http://books.google.com/books?id=COU...%20age&f=false
    "Please look in the encyclopedia and make a brief memorandum for me concerning the life of Correggio."
    Elbert Hubbard

    Nakamura Ryu Batto Do, Order of Seven Hearts

  8. #8
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    "So I guess I'm saying, if you want a darker hilt, use darker wood! Walnut is MUCH nicer to work with than oak, anyway."

    Ah, but 'tis a pity black walnut is a New World species. It makes lovely handles and grips and much else. At the opposite end of the spectrum, holly has a beautiful smooth, dense white wood that would go well with bronze age associations.

    However, this begs the question: is there a database of handle materials used on Bronze Age swords? I've seen such list for Anglo-Saxon and Viking finds, and it would be useful for both what was used and how commonly it was used.
    Retired civil servant, part time blacksmith, seasonal Viking ship captain.

  9. #9
    Quote Originally Posted by Bruce Blackistone View Post
    Ah, but 'tis a pity black walnut is a New World species.
    Yup, I know, in fact I've heard that most European equivalents of dark American woods are not as dark. But I noticed the original poster was from England, so I didn't think that would be a big issue!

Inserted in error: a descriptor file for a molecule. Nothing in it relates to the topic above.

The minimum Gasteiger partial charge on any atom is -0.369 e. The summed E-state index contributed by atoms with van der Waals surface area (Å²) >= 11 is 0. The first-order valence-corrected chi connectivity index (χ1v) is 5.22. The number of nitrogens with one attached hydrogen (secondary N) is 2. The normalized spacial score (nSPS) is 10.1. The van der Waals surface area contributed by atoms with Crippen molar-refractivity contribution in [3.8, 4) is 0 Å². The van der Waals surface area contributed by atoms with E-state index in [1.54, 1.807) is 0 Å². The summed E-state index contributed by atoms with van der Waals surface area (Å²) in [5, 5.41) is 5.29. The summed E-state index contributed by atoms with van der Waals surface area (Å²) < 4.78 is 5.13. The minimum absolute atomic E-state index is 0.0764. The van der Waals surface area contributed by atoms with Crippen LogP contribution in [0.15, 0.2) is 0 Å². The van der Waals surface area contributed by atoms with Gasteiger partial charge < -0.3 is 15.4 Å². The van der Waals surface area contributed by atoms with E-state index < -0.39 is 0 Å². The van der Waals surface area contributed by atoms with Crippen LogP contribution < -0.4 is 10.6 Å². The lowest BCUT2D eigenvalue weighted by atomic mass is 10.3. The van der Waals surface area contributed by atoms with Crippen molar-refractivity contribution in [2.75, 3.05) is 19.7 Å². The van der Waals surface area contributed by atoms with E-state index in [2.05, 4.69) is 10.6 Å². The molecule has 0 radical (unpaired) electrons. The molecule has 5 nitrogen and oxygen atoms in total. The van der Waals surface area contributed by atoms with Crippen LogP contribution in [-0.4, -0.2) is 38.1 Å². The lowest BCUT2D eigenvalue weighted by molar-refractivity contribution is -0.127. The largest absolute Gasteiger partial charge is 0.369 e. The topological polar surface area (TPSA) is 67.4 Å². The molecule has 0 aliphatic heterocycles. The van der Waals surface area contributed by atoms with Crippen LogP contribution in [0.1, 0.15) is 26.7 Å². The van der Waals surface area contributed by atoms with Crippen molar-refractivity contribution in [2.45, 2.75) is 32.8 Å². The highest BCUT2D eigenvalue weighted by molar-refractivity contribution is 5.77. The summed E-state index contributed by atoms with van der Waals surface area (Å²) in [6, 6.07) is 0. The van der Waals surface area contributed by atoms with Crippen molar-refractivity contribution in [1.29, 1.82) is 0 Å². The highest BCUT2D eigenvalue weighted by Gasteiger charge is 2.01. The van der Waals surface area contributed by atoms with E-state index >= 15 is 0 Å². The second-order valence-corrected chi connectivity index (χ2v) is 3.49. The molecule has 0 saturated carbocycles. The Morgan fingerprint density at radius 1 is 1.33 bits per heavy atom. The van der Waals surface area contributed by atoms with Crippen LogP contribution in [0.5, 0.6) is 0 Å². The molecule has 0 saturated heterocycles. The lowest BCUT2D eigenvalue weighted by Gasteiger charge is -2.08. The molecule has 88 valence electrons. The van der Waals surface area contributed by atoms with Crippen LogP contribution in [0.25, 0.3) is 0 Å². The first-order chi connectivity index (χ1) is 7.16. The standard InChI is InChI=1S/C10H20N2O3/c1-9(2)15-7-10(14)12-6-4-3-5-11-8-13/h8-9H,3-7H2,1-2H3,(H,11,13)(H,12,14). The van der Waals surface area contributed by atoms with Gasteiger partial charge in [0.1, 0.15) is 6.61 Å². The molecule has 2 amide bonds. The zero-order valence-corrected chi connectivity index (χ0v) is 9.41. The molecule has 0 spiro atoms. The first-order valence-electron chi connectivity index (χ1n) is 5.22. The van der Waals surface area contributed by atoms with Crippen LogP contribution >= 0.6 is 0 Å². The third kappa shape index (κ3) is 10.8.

However, this begs the question: is there a database of handle materials used on Bronze Age swords?
    A *database* of anything *Bronze Age*?? Wow, wouldn't that be nice! I mean, you can find publications with sword and spear typologies, of course. But when wood survives, it isn't always identified. Though now that I think about it, it may be more likely to find the wood identified on Bronze Age finds than on Roman ones, hmmm... Unfortunately, I'm drawing a blank for hilt parts, besides horn and bone. Ivory for the Aegean area, too. I know hazel was used for scabbards. Of course down in the Eastern Mediterranean there's also ebony (what we now call African blackwood), but using that on a British sword is probably a stretch, ha!

    There MUST be more information on the Bronze Age Center!

    Matthew

  10. #10
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    Wow, thanks for all your help out there! I used oak on an Ewart Park I have, and used copious amounts of linseed on it. Did that one a couple of years back, and it's darkening off a bit, with the grain startng to show trhrough more, probably helped by grubby hands!

    Bit of a curve on this now, we've got hold of some copper, and came up with an idea of sand casting copper plates. I'm not aware of any examples of this from the period, and can only assume that it was due to the cost of the raw material. Obviously have to keep it clean so it doesn't go green, just wondered what people would think? I reckon the contrasting metals would look good.

    The only similar thinga that jump to mind on this are the Witham and Urnfield swords. they're obviously one piece, but it does give a precedent for metal grips.

  11. #11
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    "That's not dirt; that's patina!"

  12. #12
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    Quote Originally Posted by Bruce Blackistone View Post
    "That's not dirt; that's patina!"
    Ha! Like that! I'll have to remember it!